WEDNESDAY, April 17 (HealthDay News) -- It was an uneventful
early afternoon on Monday in the emergency departments at Boston
area hospitals. Staffs were working purposefully, efficiently
through routine caseloads.
Suddenly, the city's emergency management system burst alive:
bombs had exploded shortly before 3 p.m. near the finish line of
the fabled Boston Marathon in the city's fashionable Back Bay
section. There were unknown numbers of wounded with still-unknown
Instantly, the hospitals spun into action, putting carefully
crafted, detailed disaster plans into gear.
Interviews with emergency management experts suggest that's just
how the situation unfolded at eight Boston hospitals during the
first minutes after the twin bombings that killed three people and
injured more than 170 others.
But miraculously, countless lives were saved in a city famed for
its world-class medical centers. And any success that staffs had in
assessing and treating the large number of severely injured wasn't
due to chance. Hospitals are required to routinely plan and prepare
for a wide range of disasters, conducting practice drills and
developing partnerships within the local health-care community.
"All hospitals have emergency operation plans to be able to respond to any disaster that may come at them. They're developed by thinking about the hazards and risks the hospitals face in their communities," said Roslyne Schulman, director of policy development at the American Hospital Association.
Most of the Boston bombing victims suffered traumatic injuries
to their lower extremities. Many were pierced by sharp objects --
nails, BBs, ball bearings -- that had been planted in two crude
"pressure-cooker" bombs. The bombs were designed to cause maximum
damage to a human body. Some patients had as many as 40 pieces of
shrapnel inside of them -- the types of injuries typically suffered
by soldiers in Iraq and Afghanistan.
As ambulances started arriving at the hospitals, the disaster
plans were playing out for real.
At Boston Medical Center, Dr. Andrew Ulrich said the shrapnel in
victims "could be described as buckshot," the
"We are used to a lot of chaos, but this was extraordinary," said Ulrich, who learned about the bombings just after starting his shift in the emergency department, the newspaper reported. "Within minutes eight or 10 patients arrived."
At Boston Medical Center, at least two patients had to have both
legs amputated, the
At Massachusetts General Hospital, the wounds to the legs of
some patients were so severe that they were considered "almost
automatic amputees," said trauma chief Dr. George Velmahos. In
those cases, "we finished what the bomb started," he told the
One of the first and biggest challenges facing physicians and
nurses on the front lines: "Sorting out the people who are really
sick from those who have life-threatening injuries," said Dr.
William Durkin, president of the American Academy of Emergency
Medicine, and an emergency physician in Alexandria, Va.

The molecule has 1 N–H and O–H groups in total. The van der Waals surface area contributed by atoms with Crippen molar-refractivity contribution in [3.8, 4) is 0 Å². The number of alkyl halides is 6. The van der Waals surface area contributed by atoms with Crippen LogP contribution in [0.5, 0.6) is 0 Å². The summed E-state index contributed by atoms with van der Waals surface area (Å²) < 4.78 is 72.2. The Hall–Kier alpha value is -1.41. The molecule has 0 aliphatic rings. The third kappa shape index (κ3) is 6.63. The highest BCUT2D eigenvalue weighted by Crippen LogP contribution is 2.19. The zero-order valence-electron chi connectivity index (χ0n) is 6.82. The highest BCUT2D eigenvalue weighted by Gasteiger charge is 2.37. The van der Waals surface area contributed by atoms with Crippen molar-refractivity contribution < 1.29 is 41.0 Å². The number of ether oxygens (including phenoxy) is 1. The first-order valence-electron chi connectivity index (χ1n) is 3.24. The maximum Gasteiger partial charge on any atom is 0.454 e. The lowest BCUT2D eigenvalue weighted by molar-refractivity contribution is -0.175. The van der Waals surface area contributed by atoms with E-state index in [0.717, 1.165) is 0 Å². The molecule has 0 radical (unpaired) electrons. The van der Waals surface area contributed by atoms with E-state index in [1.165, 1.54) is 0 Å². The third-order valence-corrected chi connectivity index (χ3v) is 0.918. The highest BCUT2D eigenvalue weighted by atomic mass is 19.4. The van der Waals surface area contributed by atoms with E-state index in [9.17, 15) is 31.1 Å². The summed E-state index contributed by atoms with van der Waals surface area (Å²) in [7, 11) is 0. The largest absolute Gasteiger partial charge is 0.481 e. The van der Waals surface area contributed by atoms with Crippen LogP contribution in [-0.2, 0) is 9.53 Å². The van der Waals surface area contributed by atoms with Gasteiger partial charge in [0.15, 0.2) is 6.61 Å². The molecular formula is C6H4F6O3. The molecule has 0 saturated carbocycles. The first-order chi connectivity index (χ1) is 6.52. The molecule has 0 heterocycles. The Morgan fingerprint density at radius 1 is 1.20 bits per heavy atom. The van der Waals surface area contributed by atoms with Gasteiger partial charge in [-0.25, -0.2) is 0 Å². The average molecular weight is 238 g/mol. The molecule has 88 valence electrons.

In a disaster like the Boston bombings, a hospital's entire
emergency response team is in full action mode. The emergency
department is kept updated about the hospital's critical data: how
many operating rooms are available at any given time, how many ICU
beds and patient rooms, Durkin said. "Things are happening all at
once at many levels," he explained.
Patients have to be quickly assessed and triaged, sent for
X-rays, CT scans and other tests.
Keeping track of what tests and treatments each patient needs
and gets can be daunting, said Loni Howard, emergency preparedness
coordinator at Sutter Medical Center in Sacramento, Calif. "We have
abbreviated paper disaster charts," she said. But, she added, it
can be difficult because the staff often doesn't know anything
about the patient.
Meanwhile, hospital staffs start trying to free up beds for the
injured, moving some patients out of the intensive care units and
discharging others who are capable of going home, Howard explained.
Elective surgeries are canceled to free up surgical suites for the
Hospitals are required by their accrediting organization -- The
Joint Commission -- to have a detailed emergency operations plan.
They also must perform two drills a year, focusing on risks they
believe are most likely to occur, based on their location, said
George Mills, a director at The Joint Commission, which evaluates
and accredits more than 10,300 hospitals in the United States.
A disaster like the Boston bombing is the hardest type of
catastrophe to plan for, said James Romagnoli, vice president of
emergency management at North Shore-LIJ Health System, in Great
"You have no idea of the who, what or where. Even a plane crash is easier to prepare for, as unexpected as they are," he said. "But [Monday], you had no time. You have to be able to turn a switch, and instantly everyone has to know that you're going into incident command."
Romagnoli said he spent Monday monitoring the events in Boston
and remained in contact with law enforcement officials in his area.
"I had a real concern that [a bombing] was going to happen
simultaneously in New York," he said. "We figured it could happen
Still, no matter what's happening in New York or elsewhere, the
emergency management staff at Romagnoli's network of 16 hospitals
always knows how many beds are available.
"Just in case," he said.
Learn more about community emergency response teams from
the Federal Emergency Management Agency.
To learn how to help children cope with the emotional impact of
the Boston bombings,
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